Then I found the patterns I made last year when I did my first batch of these and cut out the pieces.  I like to cut hearts from the skinny bits that are left over - I'm sure I will get round to using them sometime soon!

Because the cotton cardi was 'holey' I decided to line it with some thin fleece fabric (one of those ultra cheap IKEA blankets).  I cut it out with an extra wide seam allowance to allow for a bit of unraveling.  

Before getting out the sewing machine, I did some embroidery and blanket stitched the top edge of the bottom back piece.
Then it was time to sew round the edges with the help of my trusty Singer.  I foolishly started with the cotton cardigan bits - big mistake!  Three broken needles later, I decided that the wool is easier to work with and got on with those instead.  It's not an easy job and there are parts which are too thick to be done with the machine (the bit where the two back pieces overlap), but eventually the woollen pieces were all sewn together.  

All that remained was to blanket stitch round the edge and then make an added embellishment for the pocket.

Here's the back view.  I'll add an oversized button and loop later on (forgot that detail!)

And the front...

Later on, fortified by some dinner (and perhaps a glass of wine?) I will turn my attention back to the cast aside cotton pair and see if I can find a way of making a success of them!

Monday, 25 October 2010

The Basingstoke Canal and other delights

Mr Used-to-Bees and I went for a walk along the Basingstoke Canal yesterday morning. It was quite early, almost frosty and so peaceful.  Nobody had yet been along the towpath - we know this because suspended in mid-air right across the path was this oak leak, caught on a single thread of spider's silk.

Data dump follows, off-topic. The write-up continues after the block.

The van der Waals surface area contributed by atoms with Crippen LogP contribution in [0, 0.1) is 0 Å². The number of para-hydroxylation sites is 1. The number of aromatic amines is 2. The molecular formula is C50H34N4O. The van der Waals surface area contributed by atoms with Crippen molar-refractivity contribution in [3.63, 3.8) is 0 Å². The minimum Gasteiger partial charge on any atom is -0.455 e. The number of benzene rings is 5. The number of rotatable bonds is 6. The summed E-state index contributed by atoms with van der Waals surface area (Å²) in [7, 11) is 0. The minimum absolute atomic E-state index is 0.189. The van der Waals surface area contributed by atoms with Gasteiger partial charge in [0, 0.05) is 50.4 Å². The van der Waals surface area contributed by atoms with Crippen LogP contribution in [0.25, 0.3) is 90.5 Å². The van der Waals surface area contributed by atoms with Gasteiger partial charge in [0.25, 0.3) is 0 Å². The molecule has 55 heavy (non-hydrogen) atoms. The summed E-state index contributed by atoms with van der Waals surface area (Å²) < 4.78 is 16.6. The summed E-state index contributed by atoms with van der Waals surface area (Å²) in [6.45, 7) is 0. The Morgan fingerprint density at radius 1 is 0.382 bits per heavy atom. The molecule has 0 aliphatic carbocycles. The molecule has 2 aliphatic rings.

Even a wonky barbed-wire fence looks good on a dewy, sunshine-y morning.

Ditto the ricketty stile.

There were rosehips and holly berries in abundance.

 Season of mists...

I love this little chap who was fishing at the end of one garden...

And I love the old mangle in the garden of his home...

Later on we returned home for a mad rush at Sunday lunch for seven. 
Roast beef, Yorkshire puds plus assorted veg, followed by either
Limoncello Pannacotta with Summer Berry Sauce (served in the lovely Gisela Graham ramekins my sister gave me for my birthday) - possibly the easiest and fastest to make dessert in the world...

...or 'Between the Seasons Pudding'...

... so called as it was a mix of summer fruits from the freezer and apples and pears, and because it was meant to be crumble, but it didn't turn out very 'crumble-y' probably due the fact that I tried to ram too much mixture into each dish!  And this mistake after I'd completely incinerated the pudding I'd really planned on serving!  

A quick clear-up and then Mr U-t-B and I headed off in the car, Camden-bound, to attend a friend's  debut CD launch (for these are the circles in which we now move...) leaving Miss U-t-B at home with the lunch guests to carve pumpkins.  And what a success they made of them!  Look at these beauties...

Tears of happiness from Miss U-t-B's first attempt.

This snaggle-toothed specimen is one of our home grown pumpkins.

As is this one...

Master U-t-B's very talented girlfiend created this lovely scene...

 Whilst Master U-t-B made this 'alternative' carving. .  Tractor, giraffe and exclamatory flashes - it's a definite first in the history of pumpkin carving!

All these achieved with a set of three 'safe pumpkin carving tools' bought last year from Asda. They look like they are only up to carving a bit of blancmange, but actually do a great job, with no trips to casualty required!